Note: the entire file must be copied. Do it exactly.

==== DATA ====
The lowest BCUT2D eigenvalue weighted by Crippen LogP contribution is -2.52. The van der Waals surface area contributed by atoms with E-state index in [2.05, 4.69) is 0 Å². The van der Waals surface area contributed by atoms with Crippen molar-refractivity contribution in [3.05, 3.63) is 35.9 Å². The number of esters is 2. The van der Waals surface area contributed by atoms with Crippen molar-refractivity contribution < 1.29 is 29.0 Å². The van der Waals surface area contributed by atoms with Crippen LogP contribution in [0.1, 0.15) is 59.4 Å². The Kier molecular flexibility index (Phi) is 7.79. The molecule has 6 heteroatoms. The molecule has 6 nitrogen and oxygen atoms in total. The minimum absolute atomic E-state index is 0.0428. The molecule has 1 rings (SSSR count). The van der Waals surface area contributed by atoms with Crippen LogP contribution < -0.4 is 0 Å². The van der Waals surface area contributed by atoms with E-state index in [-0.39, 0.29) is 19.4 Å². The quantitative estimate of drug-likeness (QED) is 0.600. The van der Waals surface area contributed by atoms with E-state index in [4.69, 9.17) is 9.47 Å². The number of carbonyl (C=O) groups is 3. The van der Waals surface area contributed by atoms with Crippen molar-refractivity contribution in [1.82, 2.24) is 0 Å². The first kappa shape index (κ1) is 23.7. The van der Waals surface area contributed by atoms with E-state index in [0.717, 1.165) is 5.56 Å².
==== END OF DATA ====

The lowest BCUT2D eigenvalue weighted by Crippen LogP contribution is -2.52. The van der Waals surface area contributed by atoms with E-state index in [2.05, 4.69) is 0 Å². The van der Waals surface area contributed by atoms with Crippen molar-refractivity contribution in [3.05, 3.63) is 35.9 Å². The number of esters is 2. The van der Waals surface area contributed by atoms with Crippen molar-refractivity contribution < 1.29 is 29.0 Å². The van der Waals surface area contributed by atoms with Crippen LogP contribution in [0.1, 0.15) is 59.4 Å². The Kier molecular flexibility index (Phi) is 7.79. The molecule has 6 heteroatoms. The molecule has 6 nitrogen and oxygen atoms in total. The minimum absolute atomic E-state index is 0.0428. The molecule has 1 rings (SSSR count). The van der Waals surface area contributed by atoms with Crippen LogP contribution < -0.4 is 0 Å². The van der Waals surface area contributed by atoms with E-state index in [-0.39, 0.29) is 19.4 Å². The quantitative estimate of drug-likeness (QED) is 0.600. The van der Waals surface area contributed by atoms with E-state index in [4.69, 9.17) is 9.47 Å². The number of carbonyl (C=O) groups is 3. The van der Waals surface area contributed by atoms with Crippen molar-refractivity contribution in [1.82, 2.24) is 0 Å². The first kappa shape index (κ1) is 23.7. The van der Waals surface area contributed by atoms with E-state index in [0.717, 1.165) is 5.56 Å².